This bundle includes the following 4 resources:
This handout has questions on the front of the paper with the focus on propaganda. Asking the students to write what they see and describe the imagery of Paul Revere's drawing. On the back side of the handout is the article that appeared in the Boston Gazette after the "Massacre" had taken place. This is part of my Boston Massacre lesson that I use to teach the students about propaganda and it's uses.
This poster is a great discussion starter and can be used as an entire lesson if need be.
Students can begin by comparing and contrasting the two Boston Massacre images on the poster. The snowball and bayonet images will lead to questions from students which will further add to discussions.
Lastly, we talk about every story has two sides and we use these pictures as a jumping off point for that discussion. I use John Adams' quote "Facts are stubborn things" to further the discussion. We talk about what makes Facts "stubborn."
I use this Boston Massacre to introduce, teach, and review my unit over the Boston Massacre.
Your students will learn and review some the words from the Reconstruction period. This small tool can provide a number of teaching opportunities. You and your students will enjoy this puzzle's versatility.
I print out these puzzles on card stock or laminate them so they last longer, and cut it out. Occasionally I'll have the students cut them out to save time and also it allows them to review. I put each of the pieces in their own little bag. Then I pass out each bag to the students. I will use this puzzle periodically throughout my units. The first time I will give the students 5-10 minutes to see how much they can do. Then I'll shorten the time as we learn more about it. By the end of my unit I have puzzle races and time the students. I record their times and push them to try and beat them.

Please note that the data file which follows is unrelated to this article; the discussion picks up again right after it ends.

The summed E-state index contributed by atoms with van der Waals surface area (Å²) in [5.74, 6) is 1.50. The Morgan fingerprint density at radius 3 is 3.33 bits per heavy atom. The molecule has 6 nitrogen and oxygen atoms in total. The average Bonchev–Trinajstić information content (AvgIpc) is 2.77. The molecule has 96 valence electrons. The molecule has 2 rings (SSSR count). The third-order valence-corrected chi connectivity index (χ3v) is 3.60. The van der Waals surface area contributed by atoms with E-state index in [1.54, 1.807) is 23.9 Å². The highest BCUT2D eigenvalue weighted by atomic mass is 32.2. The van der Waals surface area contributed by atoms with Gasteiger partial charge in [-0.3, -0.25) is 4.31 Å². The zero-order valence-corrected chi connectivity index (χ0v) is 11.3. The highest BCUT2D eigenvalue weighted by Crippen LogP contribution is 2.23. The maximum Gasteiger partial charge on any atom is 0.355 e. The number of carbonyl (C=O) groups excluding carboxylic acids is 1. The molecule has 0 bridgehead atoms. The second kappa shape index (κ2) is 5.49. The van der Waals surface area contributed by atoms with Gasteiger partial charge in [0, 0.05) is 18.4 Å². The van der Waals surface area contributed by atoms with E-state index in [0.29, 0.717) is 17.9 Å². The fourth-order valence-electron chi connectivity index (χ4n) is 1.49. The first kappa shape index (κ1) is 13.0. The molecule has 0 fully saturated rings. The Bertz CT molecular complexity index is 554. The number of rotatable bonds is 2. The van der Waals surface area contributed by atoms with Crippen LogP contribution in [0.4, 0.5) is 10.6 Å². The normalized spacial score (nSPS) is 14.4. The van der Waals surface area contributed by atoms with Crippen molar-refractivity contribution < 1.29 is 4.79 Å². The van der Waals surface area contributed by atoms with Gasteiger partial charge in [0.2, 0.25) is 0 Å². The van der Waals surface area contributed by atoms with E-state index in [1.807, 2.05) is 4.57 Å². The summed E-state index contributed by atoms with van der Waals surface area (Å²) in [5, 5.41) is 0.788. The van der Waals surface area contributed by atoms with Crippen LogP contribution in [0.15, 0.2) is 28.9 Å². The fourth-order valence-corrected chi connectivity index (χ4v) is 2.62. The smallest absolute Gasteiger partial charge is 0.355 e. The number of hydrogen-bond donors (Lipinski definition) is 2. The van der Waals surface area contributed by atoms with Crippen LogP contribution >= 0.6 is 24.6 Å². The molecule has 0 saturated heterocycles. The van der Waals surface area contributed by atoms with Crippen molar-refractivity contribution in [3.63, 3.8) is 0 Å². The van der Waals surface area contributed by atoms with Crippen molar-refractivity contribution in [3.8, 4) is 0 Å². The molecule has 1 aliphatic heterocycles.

This infographic can be used in a number of different ways. I use it when I am talking about the Boston Massacre from the colonists side. The infographic is definitely Pro-Boston.
The major theme behind my Boston Massacre lessons is, there are two sides to every story. I like to present the colonists view first using the propaganda lesson from my store.
This gives the students a good idea of what the "climate" was like in Boston with all of the soldiers, as well as an idea of what the massacre would look like today. Many of my students often say a "massacre" doesn't seem to fit when it's only 5 people. First, we talk about how "only" five people doesn't seem like that much unless you knew the person, which in a town of 16,000 you likely would have. It's a great addition to any lesson on the Boston Massacre and can lead to a number of different questions and discussions.
This is part of the Causes of the American Revolution Bundle, check it out and SAVE